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One drop of blood in every gallon

Full Speed to Port!

Posted: June 26, 2008 12:05 a.m.
Updated: August 26, 2008 5:03 a.m.
After an absence of 36 years, the big Western oil companies are back in Iraq.

You might have missed the news story last week. A very big thing, but announced without fanfare for reasons of "sensitivity and security."

Thirty-six years after losing their half-century-old Iraq oil concession, Exxon-Mobil, Shell, Chevron, and British Petroleum are again returning to Iraq to service that nation's war-crippled oil industry.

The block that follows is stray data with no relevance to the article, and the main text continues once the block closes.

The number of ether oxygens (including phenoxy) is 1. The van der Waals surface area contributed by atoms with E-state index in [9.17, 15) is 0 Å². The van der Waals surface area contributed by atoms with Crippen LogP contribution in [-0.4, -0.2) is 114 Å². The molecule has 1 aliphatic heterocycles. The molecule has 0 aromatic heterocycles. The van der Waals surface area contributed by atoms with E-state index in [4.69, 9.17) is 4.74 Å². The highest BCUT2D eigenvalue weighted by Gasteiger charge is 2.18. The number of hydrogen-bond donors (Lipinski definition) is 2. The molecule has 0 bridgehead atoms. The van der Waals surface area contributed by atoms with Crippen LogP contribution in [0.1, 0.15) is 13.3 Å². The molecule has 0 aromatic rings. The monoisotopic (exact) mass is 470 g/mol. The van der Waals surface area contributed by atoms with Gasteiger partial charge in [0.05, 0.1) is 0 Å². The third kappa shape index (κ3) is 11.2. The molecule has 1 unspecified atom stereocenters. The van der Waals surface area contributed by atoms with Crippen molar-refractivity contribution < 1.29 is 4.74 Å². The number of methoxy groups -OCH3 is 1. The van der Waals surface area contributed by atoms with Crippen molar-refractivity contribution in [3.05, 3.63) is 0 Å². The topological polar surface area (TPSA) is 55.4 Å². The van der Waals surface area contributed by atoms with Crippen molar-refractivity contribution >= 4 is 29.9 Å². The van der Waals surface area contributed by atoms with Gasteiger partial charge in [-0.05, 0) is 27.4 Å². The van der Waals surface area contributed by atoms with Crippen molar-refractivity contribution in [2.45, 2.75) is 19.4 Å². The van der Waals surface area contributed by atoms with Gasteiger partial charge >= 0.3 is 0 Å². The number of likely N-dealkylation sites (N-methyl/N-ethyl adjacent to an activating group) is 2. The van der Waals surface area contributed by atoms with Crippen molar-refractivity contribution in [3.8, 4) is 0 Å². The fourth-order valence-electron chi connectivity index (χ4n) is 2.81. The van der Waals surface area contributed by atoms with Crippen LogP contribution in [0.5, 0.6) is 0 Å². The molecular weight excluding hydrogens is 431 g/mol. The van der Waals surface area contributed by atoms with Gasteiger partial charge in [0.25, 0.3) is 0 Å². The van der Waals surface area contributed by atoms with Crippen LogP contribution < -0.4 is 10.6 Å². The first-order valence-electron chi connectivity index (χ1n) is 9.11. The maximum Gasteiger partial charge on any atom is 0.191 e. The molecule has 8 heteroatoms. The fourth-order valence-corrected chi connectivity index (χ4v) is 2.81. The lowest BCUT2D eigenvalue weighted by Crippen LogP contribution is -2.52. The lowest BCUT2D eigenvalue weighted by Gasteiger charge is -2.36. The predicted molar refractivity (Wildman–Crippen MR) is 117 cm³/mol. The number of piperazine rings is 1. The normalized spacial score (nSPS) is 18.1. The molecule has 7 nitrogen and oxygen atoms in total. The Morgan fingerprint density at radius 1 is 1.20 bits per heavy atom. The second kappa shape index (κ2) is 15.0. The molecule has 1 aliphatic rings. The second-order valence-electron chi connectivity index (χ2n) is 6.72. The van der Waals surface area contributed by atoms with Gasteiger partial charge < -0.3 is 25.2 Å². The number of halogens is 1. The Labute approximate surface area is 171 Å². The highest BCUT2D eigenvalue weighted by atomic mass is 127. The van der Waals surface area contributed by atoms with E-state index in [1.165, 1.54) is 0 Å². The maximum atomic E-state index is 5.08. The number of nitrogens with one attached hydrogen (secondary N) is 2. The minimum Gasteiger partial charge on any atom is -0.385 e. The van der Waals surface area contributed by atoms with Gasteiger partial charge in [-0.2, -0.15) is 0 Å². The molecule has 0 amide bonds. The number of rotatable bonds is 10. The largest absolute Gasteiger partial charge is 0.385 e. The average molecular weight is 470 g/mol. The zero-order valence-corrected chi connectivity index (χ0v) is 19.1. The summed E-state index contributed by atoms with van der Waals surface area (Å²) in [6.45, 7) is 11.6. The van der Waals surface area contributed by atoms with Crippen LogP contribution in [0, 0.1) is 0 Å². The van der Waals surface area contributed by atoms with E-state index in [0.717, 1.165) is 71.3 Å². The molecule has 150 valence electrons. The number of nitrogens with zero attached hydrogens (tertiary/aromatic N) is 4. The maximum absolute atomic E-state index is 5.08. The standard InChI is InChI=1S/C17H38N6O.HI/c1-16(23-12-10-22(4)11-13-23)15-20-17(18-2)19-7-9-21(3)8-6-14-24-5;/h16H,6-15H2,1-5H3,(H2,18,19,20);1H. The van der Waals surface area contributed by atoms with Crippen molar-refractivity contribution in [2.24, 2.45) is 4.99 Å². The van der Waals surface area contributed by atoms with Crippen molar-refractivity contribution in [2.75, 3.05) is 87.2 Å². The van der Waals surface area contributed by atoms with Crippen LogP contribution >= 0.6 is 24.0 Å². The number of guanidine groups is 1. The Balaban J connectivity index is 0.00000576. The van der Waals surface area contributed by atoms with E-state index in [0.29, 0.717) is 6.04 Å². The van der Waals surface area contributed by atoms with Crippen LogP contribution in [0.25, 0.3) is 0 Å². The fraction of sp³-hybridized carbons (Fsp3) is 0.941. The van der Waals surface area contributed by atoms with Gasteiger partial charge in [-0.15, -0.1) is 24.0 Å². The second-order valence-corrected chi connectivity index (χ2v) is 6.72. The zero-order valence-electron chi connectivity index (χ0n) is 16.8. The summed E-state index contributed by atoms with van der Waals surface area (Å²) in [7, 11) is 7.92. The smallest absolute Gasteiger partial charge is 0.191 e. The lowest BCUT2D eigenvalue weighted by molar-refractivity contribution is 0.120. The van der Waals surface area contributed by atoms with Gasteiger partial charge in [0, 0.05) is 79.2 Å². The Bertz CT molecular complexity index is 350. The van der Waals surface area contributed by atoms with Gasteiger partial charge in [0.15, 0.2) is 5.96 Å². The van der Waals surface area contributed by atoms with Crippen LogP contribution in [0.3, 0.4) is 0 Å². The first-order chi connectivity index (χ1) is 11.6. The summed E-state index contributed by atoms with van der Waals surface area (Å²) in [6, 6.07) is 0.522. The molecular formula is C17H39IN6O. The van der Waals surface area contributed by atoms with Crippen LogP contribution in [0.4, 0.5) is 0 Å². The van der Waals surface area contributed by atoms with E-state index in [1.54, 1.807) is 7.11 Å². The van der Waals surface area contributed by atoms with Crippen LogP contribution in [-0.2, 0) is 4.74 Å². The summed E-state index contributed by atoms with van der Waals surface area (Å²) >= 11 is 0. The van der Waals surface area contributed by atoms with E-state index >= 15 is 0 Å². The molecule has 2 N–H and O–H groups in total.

Back in the day, these "majors," as they are called, were the original members of the Iraq Petroleum Company. They were booted out in 1972 when Saddam Hussein rose to power and nationalized Iraq's oil industry.

Now, thanks to opportunities provided by the war, they're back in the saddle. Prevailing over companies from many competing nations, these "majors" are being dolled out half-billion-dollar no-bid managerial contracts by the Iraqi Oil Ministry - a ministry staffed, in part, by American advisers.

Leaders of Exxon, Shell, Chevron and BP are reported as being concerned over appearances of war profiteering.

No-bid contracts are highly unusual, and while the deals are expected to last just two years, they are strong footholds to the long-term management of Iraq's oil industry by the American and British firms.